FoodCorps, an AmeriCorps program, has built more than 400 school gardens in 16 states and the District of Columbia. Photo by Robyn Wardell.
As AmeriCorps celebrates its 20th anniversary, USDA salutes the deep relationship we’ve had with these remarkable volunteers and service members. From engaging in critical natural conservation efforts to helping kids learn more about nutrition and gardening to working directly with local organizations in communities enduring chronic poverty, USDA is proud to be an AmeriCorps partner.
AmeriCorps service crews are working side by side with the Forest Service to protect public lands and fight fires. For instance, a recently announced $3.8 million partnership between AmeriCorps and the USDA’s Forest Service and over 100 other organizations participating in the 21st Century Conservation Corps, creates service opportunities for 300 new AmeriCorps members. Through this opportunity, military veterans and youth restore our treasured public lands by rebuilding trails, managing forests and rehabilitating campsites for generations to enjoy. These service members are also doing critical wildfire management activities like tree thinning, prescribed burns and hazardous fuel control. Meanwhile, in northwest California, the AmeriCorps Watershed Stewards Project is restoring coastal watersheds from San Francisco to the Oregon border. This effort, a partnership between the California Department of Fish and Game, Humboldt State University, and other members of the fisheries, watershed and science community, has been going strong for twenty years. Read more »
Bob Steelquist retired from NOAA’s Office of National Marine Sanctuaries in May 2014 after a long public-service career that also included the National Park Service, Washington Department of Fish and Wildlife and Puget Sound Water Quality Authority. He lives on the Olympic Peninsula, in Washington State, and recently began his second career as a volunteer with the U.S. Forest Service. (Courtesy Bob Steelquist). Forest Service photo.
After nearly 32 years of combined federal and state natural resource management public service, I retired.
I have been blessed with a rewarding career. But before that final day working in the National Oceanic and Atmospheric Administration’s (NOAA) Olympic Coast National Marine Sanctuary arrived, I had already applied for and been accepted as a volunteer wilderness ranger in the Pasayten Wilderness of the Okanogan-Wenatchee National Forest in Washington State. It was the best promotion of my career. Read more »
ARS is looking for volunteers for a study examining how the body absorbs plant-derived nutritional compounds, called polyphenols, which are found in apples, berries and tea.
This post is part of the Science Tuesday feature series on the USDA blog. Check back each week as we showcase stories and news from the USDA’s rich science and research portfolio.
How would you like to learn more about your personal health while contributing to science as a volunteer in a human nutrition research study?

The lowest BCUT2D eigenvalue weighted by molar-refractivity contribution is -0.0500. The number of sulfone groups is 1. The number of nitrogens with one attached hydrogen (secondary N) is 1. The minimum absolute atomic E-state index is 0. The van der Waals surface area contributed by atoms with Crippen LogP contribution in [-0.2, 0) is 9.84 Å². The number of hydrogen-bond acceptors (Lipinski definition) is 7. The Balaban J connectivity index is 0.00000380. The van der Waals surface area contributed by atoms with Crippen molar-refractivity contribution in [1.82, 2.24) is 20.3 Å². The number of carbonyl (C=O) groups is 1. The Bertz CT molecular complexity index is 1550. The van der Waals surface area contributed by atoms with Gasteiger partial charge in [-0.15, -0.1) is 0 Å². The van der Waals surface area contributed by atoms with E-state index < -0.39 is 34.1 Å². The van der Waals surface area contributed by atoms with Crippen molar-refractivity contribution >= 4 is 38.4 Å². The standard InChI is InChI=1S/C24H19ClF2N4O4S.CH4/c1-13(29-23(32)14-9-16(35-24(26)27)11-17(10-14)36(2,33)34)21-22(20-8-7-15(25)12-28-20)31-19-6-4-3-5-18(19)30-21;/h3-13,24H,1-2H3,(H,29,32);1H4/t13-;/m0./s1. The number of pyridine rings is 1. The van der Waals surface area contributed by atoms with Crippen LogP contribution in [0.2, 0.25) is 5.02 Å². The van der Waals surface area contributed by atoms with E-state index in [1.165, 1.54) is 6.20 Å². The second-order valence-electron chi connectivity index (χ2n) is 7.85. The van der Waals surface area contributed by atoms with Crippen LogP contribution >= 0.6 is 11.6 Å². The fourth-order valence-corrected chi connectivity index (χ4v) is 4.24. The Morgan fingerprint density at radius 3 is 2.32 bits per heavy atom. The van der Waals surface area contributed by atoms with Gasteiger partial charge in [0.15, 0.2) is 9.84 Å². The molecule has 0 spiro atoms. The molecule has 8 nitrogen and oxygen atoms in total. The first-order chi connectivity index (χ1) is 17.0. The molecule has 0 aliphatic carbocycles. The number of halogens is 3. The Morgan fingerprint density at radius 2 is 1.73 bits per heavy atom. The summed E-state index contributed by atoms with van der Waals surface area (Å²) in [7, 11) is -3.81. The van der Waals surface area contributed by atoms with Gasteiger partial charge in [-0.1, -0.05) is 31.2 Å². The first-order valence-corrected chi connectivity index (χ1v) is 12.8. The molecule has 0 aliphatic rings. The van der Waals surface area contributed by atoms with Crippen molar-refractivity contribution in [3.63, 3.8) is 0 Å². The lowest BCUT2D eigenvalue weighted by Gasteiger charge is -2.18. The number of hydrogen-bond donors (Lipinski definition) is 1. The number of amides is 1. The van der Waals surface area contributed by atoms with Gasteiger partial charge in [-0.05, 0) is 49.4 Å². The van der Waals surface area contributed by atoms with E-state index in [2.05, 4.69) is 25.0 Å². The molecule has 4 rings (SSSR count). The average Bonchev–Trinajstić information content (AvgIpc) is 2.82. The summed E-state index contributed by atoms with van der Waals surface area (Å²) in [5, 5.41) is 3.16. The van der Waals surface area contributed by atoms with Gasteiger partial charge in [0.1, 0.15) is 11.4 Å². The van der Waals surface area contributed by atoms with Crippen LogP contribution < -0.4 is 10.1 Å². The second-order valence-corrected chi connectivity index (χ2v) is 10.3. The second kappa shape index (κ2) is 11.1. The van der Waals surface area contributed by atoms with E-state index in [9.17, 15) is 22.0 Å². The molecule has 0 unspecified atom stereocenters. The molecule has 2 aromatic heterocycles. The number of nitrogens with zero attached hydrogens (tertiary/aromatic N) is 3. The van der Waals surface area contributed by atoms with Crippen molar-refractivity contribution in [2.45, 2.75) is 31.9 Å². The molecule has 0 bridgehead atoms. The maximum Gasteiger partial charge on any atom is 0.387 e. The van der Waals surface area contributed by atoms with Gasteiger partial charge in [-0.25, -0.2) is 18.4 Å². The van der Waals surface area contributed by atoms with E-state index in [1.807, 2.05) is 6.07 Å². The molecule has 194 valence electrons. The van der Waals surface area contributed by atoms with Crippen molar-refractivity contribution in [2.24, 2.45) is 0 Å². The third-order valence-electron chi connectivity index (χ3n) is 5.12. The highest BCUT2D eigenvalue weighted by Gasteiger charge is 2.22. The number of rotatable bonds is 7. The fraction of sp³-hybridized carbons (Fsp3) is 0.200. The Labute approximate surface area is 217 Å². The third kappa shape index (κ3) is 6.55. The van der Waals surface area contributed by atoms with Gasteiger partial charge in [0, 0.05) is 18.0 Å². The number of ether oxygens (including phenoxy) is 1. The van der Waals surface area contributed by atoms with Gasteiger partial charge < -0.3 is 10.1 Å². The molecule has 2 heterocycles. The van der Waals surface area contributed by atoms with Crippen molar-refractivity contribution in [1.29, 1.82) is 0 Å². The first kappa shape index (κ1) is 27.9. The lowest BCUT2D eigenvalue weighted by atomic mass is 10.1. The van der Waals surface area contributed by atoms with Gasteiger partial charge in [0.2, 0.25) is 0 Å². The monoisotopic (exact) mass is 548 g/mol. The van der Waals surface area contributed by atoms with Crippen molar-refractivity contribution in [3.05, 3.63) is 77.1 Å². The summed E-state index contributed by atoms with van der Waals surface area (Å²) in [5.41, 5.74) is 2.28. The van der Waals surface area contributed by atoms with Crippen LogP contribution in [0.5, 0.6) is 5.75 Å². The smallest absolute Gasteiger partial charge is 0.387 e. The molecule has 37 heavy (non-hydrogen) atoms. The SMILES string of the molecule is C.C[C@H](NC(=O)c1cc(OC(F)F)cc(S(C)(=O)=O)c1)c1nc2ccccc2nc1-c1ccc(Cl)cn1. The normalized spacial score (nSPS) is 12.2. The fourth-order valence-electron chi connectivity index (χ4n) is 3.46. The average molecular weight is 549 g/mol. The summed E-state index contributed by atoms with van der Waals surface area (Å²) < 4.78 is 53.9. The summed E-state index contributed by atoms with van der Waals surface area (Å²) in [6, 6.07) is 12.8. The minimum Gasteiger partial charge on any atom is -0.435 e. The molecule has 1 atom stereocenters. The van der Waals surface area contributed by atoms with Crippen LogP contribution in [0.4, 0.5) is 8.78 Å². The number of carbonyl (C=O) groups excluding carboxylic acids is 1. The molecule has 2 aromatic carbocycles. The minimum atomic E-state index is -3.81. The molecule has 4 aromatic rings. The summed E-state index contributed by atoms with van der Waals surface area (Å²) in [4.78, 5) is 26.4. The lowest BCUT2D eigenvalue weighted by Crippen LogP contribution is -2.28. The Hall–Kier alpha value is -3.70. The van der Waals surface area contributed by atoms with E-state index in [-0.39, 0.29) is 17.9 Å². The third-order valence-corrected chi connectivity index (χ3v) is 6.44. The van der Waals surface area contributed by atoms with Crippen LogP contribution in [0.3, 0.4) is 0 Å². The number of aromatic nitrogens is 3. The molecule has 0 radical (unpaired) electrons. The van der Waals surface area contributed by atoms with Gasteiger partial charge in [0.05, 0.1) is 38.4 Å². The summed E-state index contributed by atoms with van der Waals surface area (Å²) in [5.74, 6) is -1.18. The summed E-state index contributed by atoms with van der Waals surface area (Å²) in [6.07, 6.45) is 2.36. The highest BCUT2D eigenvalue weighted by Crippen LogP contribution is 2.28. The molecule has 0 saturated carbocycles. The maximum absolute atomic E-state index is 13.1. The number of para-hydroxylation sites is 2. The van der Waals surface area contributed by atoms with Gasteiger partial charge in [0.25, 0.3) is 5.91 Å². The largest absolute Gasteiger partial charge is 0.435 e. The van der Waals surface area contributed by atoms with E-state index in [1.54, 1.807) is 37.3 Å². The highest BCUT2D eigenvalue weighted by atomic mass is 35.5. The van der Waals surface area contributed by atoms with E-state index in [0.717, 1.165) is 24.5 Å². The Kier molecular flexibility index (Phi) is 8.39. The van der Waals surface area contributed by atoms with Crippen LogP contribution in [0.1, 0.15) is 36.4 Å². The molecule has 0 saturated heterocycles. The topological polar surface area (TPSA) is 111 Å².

Seventeen years ago, I saw an ad for such a study. I attended an information session to learn more, applied and was accepted. Looking back, it was a positive experience for me, and I’d do it again if I could. Read more »
The Jupiter High School “Pine People” take a test during the state Envirothon competition. NRCS photo.
They tried year after year for four years at county-level competitions. And as they watched other teams take top honors, they kept at it.
This year their hard work paid off, and those five students from Jupiter High School in Palm Beach County, Florida, made it to the state-level competition and won the Florida Envirothon this spring.
“We couldn’t pull this off without the volunteers who developed the tests and gave them,” said Jennifer Abbey, district conservationist for USDA’s Natural Resource Conservation Service (NRCS) in Plant City, Fla. Read more »
A Petersburg (West Virginia) Elementary School student proudly displays his first garlic mustard haul. Volunteers are key to the removal of invasive species, such as the garlic mustard. (U.S. Forest Service)
Spring is often associated with ramps, rain, flowers and frogs, but on the Monongahela National Forest, the season of rebirth is focused on protecting our woods from garlic mustard.
Garlic mustard is a non-native invasive plant first brought to America by European settlers in the 1800s. They enjoyed eating it because of its zesty garlic-like flavor. They just had no idea that this plant would become one of the biggest threats to the diversity of plants and animals found in our eastern forests.
In an effort to fight the spread of this invasive species, the Monongahela, along with several partners, hosts an annual Garlic Mustard Challenge to increase public awareness about the threat of non-native invasive species and to achieve boots-on-the-ground results. Last year, elementary school students in Grant County, West Virginia, removed more than 13,000 pounds of garlic mustard from the Monongahela. Read more »
Tom Ludwig sits smiling about his discovery among other U.S. Forest Service Passport in Time volunteers while unearthing the 31 inch Triceratops horn core continues. (U.S. Forest Service)
Paleontologist Barbara Beasley’s voice filled with excitement as she described a recent dinosaur find on the Thunder Basin National Grassland in northeastern Wyoming.
“This was a once-in-a-lifetime experience for our Passport in Time volunteers,” she said. “Mother Nature preserved and stored this treasure for more than 65 million years.”
Beasley led a group of 22 volunteers on a fossil excavation project at the Alkali Divide Paleontological Special Interest Area where volunteer Tom Ludwig found the nearly three-foot Triceratops horn. Read more »